Independent Contractor 101: Dealing with Estimated Tax Payments
What are quarterly tax estimates?
If you are new to the world of driving for Uber or Doordash, or one of the many other on-demand companies, you may be in for an unpleasant surprise when tax time rolls around. Next year, you’ll probably have to pay quarterly tax estimates. As an independent contractor, you’re self-employed, so you file an annual return but usually pay estimated taxes on a quarterly basis.
If you’re an independent contractor and you expect to owe more than $1,000 in taxes, the IRS will expect quarterly payments.
Basically, if you’re an independent contractor, when you file your taxes, the IRS estimates your taxes for the next year. They base the estimate on what you make this year. Then, each quarter next year, you send the IRS a check for 1/4 of that estimate. Luckily, if you drive for a living and take the mileage tax deduction, you probably won’t owe much in taxes. Even so, you probably want to have some money set aside to pay your quarterly taxes. If you don’t pay them quarterly, you’ll incur a penalty when you file your taxes.
Most of you who are driving are probably aware that you’re an independent contractor. This means that Lyft, Instacart, Caviar, Lime Bike, and all the other on demand companies, are not required to withhold taxes from your pay. Without that regular withholding, it is up to you to settle up with the tax man, and without proper planning, that tax bill could create a financial nightmare down the road. To avoid that, it’s better to have that money set aside and ready.
Fortunately, there are things rideshare and delivery drivers can do to make tax time less taxing, from taking advantage of deductions and retirement programs, to making those estimated payments to the IRS and avoid penalties. Here are some smart things you can do to deal with estimated tax payments.
Choose the Right Parking Place For Your Estimated Taxes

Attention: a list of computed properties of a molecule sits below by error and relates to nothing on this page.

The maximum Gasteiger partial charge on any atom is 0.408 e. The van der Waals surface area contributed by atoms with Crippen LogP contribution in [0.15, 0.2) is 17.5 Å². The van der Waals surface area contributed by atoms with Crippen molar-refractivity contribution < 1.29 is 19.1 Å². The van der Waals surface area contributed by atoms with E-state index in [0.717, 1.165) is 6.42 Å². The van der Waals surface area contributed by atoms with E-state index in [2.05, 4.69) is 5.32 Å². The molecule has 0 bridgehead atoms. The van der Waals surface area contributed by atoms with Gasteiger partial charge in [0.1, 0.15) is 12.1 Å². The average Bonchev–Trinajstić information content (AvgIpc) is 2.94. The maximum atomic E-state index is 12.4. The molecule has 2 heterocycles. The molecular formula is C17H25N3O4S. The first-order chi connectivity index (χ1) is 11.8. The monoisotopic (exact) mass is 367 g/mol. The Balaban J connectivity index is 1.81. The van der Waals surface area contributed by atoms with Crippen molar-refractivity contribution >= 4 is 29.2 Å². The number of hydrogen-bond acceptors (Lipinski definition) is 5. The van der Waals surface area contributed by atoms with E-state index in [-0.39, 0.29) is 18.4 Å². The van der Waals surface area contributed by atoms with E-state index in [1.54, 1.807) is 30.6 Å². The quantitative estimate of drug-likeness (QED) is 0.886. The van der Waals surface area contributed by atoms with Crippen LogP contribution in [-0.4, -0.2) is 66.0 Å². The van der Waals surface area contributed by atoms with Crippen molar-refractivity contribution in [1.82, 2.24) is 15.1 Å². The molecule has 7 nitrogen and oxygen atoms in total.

It is important to put money aside for tax time, but where you put that money matters a lot. Since the money is essentially already spent, you cannot afford to take any risk with it, so the stock market is out.
You can, however, eke out some income while you are waiting to make your quarterly payments. Parking your funds in a one or three month CD, or a high-yield savings account will allow you to earn a bit of interest in the interim, so your tax money will go a little bit further
Putting the Money Aside
Finding a suitable parking place for your estimated tax money is one thing, but finding the money itself is quite another. There are two different approaches to setting aside money from your freelance earnings, and each has its own set of benefits and potential drawbacks.
The first choice is to use your good months to offset that looming tax bill. When your earnings come in above your pre-established baseline, take a chunk of that money and put it in your high-yield savings account or other designed monetary parking spot.
The other choice is to treat your quarterly tax liability as just another monthly bill. If your total estimated taxes for the next year are $1200, having $100 a month shifted into a savings account will cover your estimated taxes.
Each approach has its benefits and drawbacks, and it is important to weigh the pros and cons carefully. Using your good months makes sense, but if your earnings come in lower than expected, you could be left struggling. The same applies to the monthly bill option – if you have a lackluster month, making that regular tax bill payment could be a real hardship.
Estimated Taxes For Part-Time Freelancers
If you work for Instacart, Lyft, or another company on a part-time basis but still have a regular job, you may be able to avoid making estimated tax payments altogether. Some part-time drivers and shoppers just increase the amount of withholding from their regular jobs, letting that money accumulate and using it to offset what they owe from their side hustle endeavors.
It can be hard to get the balancing act right, especially if you are new to the world of freelancing. Freelancers often do not know how much they will make for the year, so that makes paying estimated taxes somewhat of a guessing game. Guess too high, and you will get a big refund come tax time, but you will have lost access to your money in the meantime. Guess too low, and you could owe additional taxes and an underpayment penalty on top of it. It can take some time to get things right, but if you start buy setting a little bit aside every month for the tax bill, you should be in alright shape.
For more information, check out the IRS pages on Estimated Taxes and Tips on Making Estimated Tax Payments.